At least WWE did a superb job with both entrances, with the return of the 'The Demon King', though Michael Cole's delivery is enough to turn off young audiences when he is trying to describe Balor's character. Just be quiet and let Balor do his thing. Then it was all about 'mind games' between the duo, trying to suss each other out, but ultimately you know the drill with Bray Wyatt as this match followed the prototype booking formula for the eater of worlds.
Follow the buzzards.
Bray appears on TV the next week talking nonsense in a dimly lit room.
Bray has the whole world in his hands.
Bray attacks his next prey.
Bray loses again.
We would love to talk about these wrestlers in a positive light, but WWE just can't seem to get it right with either man. It's been a long road for Balor since his injury when he won the Universal Championship, with nights such as these supposed to be a catalyst for getting him back on the track to success. Unfortunately booking him with Bray Wyatt, who struggles to eek out a good programme with anyone, both men are standing still whilst others on the roster pass them by. SummerSlam is case and point about this view.
WWE RAW Tag Team Championships: Sheamus and Cesaro (c) vs. Dean Ambrose and Seth Rollins
Aside from Sheamus, you've got three of the most entertaining members of the WWE roster in one match. Rollins and Ambrose are two of the poster boys for modern WWE, and there was a lot of buzz heading into this encounter, so much so that we got an extended Shield-orientated promo about the reunion of Ambrose and Rollins. There is a lot of faith and hope that this reunion would set the bar at SummerSlam for the best match, and against Sheamus and Cesaro, we were surely going to get that.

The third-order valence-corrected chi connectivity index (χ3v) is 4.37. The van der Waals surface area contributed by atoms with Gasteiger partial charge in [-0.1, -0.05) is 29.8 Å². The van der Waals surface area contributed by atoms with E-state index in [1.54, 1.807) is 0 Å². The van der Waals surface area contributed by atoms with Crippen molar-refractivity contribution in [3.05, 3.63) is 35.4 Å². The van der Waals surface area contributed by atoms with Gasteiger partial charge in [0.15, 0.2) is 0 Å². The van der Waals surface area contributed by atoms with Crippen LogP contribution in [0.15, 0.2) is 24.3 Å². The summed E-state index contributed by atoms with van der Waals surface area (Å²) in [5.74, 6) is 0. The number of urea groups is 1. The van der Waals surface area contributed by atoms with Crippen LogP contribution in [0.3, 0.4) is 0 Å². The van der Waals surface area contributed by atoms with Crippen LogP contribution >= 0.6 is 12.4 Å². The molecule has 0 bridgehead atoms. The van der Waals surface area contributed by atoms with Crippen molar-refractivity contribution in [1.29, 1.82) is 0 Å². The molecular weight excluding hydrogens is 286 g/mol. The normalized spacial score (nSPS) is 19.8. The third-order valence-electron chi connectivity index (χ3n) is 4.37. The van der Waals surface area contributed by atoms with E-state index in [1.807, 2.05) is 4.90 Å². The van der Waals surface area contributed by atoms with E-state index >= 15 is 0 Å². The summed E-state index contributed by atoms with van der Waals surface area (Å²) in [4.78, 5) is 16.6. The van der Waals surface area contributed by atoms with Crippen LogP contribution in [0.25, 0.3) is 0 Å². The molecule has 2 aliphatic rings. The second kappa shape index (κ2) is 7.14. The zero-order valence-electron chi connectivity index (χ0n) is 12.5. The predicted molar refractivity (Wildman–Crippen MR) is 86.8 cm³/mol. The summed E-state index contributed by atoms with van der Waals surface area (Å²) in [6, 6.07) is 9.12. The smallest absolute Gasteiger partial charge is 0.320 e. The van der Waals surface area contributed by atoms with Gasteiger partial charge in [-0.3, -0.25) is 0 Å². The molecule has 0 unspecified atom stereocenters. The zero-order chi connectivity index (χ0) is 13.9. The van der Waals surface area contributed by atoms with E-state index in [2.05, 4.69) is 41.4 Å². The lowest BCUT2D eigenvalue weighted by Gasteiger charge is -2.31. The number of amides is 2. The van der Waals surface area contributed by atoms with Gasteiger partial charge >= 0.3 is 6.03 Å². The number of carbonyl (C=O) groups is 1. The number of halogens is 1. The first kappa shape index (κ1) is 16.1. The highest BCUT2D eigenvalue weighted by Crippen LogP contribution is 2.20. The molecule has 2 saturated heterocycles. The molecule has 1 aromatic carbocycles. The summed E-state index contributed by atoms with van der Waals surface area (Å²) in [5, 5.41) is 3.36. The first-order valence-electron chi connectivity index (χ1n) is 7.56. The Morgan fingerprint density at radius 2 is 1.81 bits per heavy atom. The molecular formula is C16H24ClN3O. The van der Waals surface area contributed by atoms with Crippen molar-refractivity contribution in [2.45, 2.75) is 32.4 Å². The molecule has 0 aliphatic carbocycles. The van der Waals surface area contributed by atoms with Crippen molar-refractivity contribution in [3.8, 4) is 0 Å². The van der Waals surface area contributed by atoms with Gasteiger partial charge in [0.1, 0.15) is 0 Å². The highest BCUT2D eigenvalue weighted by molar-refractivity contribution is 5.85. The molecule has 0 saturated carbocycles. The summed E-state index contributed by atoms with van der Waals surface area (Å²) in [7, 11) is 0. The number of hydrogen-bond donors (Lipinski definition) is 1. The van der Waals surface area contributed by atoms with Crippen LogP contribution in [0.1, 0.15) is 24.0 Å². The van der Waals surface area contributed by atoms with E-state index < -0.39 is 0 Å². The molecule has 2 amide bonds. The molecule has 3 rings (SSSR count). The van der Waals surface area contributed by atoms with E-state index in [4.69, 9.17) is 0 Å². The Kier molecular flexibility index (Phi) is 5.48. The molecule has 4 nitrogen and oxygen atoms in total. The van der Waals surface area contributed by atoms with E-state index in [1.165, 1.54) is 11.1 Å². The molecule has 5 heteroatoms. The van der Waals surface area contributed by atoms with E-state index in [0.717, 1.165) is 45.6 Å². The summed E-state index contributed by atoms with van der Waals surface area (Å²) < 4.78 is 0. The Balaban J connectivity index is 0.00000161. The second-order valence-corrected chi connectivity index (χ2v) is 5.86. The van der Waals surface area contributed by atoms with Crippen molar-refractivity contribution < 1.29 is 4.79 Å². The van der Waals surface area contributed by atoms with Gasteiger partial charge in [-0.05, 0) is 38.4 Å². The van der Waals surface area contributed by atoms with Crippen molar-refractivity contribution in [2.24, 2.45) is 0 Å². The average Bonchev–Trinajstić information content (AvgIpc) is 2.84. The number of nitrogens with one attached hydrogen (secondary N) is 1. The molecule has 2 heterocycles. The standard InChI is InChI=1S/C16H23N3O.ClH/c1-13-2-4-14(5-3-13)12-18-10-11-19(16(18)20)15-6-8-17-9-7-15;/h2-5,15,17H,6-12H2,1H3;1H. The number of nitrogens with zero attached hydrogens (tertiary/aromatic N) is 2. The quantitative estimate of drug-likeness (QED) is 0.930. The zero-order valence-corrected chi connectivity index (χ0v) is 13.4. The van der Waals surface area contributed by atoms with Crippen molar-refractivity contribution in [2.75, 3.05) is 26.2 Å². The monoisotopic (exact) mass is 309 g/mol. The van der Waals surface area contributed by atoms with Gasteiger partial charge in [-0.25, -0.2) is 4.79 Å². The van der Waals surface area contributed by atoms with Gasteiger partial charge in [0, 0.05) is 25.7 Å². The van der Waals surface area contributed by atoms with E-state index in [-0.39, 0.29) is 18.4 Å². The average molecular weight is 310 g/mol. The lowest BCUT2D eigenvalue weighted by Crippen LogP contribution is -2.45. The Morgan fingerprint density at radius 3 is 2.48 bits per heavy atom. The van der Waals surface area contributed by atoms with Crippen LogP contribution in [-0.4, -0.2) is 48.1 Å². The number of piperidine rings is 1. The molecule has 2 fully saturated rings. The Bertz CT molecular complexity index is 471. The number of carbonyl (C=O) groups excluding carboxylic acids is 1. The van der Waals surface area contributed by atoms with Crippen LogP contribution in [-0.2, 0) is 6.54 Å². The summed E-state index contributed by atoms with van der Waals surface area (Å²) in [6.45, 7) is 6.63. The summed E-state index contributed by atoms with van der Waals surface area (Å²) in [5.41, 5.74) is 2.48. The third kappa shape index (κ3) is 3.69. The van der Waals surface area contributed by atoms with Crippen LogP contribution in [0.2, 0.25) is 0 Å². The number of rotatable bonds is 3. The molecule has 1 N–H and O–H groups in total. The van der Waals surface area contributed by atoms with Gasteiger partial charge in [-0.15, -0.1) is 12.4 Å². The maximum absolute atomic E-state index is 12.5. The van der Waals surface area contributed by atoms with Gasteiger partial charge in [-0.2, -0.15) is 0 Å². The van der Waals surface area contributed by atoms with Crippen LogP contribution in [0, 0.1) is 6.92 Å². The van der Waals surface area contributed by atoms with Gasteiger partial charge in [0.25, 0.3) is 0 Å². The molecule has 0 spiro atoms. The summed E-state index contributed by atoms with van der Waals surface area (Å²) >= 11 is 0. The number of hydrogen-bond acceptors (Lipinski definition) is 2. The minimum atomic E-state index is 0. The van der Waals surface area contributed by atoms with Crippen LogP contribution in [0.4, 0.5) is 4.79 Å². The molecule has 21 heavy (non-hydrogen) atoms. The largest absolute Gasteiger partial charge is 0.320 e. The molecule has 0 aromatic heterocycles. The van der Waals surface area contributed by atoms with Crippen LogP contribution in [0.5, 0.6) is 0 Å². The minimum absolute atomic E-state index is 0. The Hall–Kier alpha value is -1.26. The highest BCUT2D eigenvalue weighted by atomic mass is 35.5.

Not to be surprised, this title match is match of the night contender, as it always seems to be the way with these teams. Cesaro at one point took a beach ball from the crowd, ripped it in half, and demanded attention, and respect, from the Brooklyn crowd, once again proving that Vince was wrong about Cesaro long ago on Stone Cold's podcast. The champions controlled much of the match, with Sheamus and Cesaro taking turns at taking down either Rollins or Ambrose. The match swung when Cesaro had a feigned injury, allowing the former Shield members to mount considerable offence on Sheamus As the match grew 'this is awesome' chants broke out as a series of near-falls ensued with both teams, with a long back and forth struggle taking place, setting up the next near-fall spot.
The finish came when Cesaro was holding Ambrose in the ring. Cesaro was at the top rope, but Rollins broke up Cesaro's offence with a Hurricurana from the top rope, with Rollins then super-kicking both of the champs before delivering a knee to Sheamus, before Ambrose hit the Dirty Deeds. The crowd exploded for a great moment and the Shield members celebrated with the gold.
The best moment of SummerSlam to far, but a long, long, long, mile. Three title matches, three new champions crowned. This match has kicked the event into a new gear after we had to sit through meaningless singles matches and low-card Championship matches.